It seems that a lazy long weekend gives enough time to chase down a rabbit hole or two. Each day I receive an update from Medium, a community of readers and writers offering unique perspectives on ideas large and small. Of course, as with most of these things, we sign up with good intentions, but there is often little time to follow through.
This morning, I had the time and stumbled across a series of letters between two education leaders, Dominic A.A.Randolph is the Head of Riverdale Country School, a PreK-12 independent school in New York City and Max Ventilla is the CEO and founder of AltSchool.
Medium published an insightful interchange between Dominic and Max from December 2015 discussed:
Reimagining school (summing up from Dominic)
In the final letter Dominic outlined four themes: (1) the changing UX of schools, (2) zen learning, (3) students are more than two numbers and…
(4) developing a science of school culture: People talk about the effect of a leader on a school environment or the way a particular class is difficult, but where is the science of the culture of schools?
Culture. It’s the thing that makes or breaks any organisation, any school. Drucker is famously attributed with saying “culture eats strategy for breakfast”, when in reality, “culture eats everything for breakfast”.
Your school may have outstanding practitioners, out-of-this-world technology, a comprehensive five-year strategy, but unless the culture changes is carefully strategised and comprehensively led, humans will default to the known and to the comfortable. As Dominic says in the final letter:
I think we agree that we need to focus less on the scores and on the individual within the school environment and more on the culture of schools and how we can all play a part in making the culture of schools more dynamic, more engaging, and just a better place to learn.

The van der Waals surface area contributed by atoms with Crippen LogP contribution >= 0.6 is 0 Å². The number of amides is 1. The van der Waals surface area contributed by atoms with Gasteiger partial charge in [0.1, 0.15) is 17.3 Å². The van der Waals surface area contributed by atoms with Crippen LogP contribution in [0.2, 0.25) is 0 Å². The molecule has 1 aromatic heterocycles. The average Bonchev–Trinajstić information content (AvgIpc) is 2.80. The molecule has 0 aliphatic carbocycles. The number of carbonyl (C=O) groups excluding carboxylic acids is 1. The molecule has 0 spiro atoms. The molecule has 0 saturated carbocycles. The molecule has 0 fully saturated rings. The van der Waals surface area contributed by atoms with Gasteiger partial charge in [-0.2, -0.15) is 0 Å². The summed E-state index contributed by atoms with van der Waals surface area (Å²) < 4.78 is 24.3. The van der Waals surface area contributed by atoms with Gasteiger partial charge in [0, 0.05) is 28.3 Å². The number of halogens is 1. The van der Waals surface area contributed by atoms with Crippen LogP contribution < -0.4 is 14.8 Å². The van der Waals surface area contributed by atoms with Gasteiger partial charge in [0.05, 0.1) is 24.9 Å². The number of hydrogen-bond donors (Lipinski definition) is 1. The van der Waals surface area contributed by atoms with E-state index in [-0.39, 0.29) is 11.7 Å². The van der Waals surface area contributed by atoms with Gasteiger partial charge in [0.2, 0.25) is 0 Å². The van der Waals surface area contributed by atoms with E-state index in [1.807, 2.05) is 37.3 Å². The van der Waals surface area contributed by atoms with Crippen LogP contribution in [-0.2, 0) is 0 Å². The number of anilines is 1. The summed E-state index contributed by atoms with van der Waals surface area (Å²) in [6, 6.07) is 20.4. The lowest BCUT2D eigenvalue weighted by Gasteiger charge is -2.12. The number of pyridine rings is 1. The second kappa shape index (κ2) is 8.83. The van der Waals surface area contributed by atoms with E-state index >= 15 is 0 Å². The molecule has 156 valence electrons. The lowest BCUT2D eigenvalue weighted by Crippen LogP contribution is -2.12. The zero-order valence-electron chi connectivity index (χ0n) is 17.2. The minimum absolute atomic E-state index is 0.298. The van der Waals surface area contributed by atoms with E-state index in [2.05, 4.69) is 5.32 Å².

To change the culture we need to look at its composition. Earlier this week I came across a paper by Haworth, How to create a successful organisational culture: Build it – Literally. The culture of our school or organisation is seen in its:
Values: What we do, our mission and what’s important to us
Assumptions: Our attitudes, often unconscious, formed through our processes and actions and inform what our people think
Artifacts: The tangible examples of what represents us – uniform/dress code, location, architecture, technologies
Our big idea might be: “We just want a better place to learn” or “An engaged community”
Start with the three As of culture change:
- Articulate and embody your values
- What really matters in reaching your big idea?
- Is everyone on-board?
- Address assumptions and attitudes that are not in line with your values
- Professional learning strategy
- Modelling and reinforcing desired behaviour
- Policies and processes that support the big idea
- Filtering policies and processes through the agreed values
- Audit your artifacts:
- Does the built environment support the big idea?
- Is there a reliance on textbooks?
- Furniture, and its arrangement, matters
If these are the ‘what’ to facilitate culture change, then we also need to look at the ‘how’. That’s a new rabbit-hole I’ve been exploring: Competing Values Framework.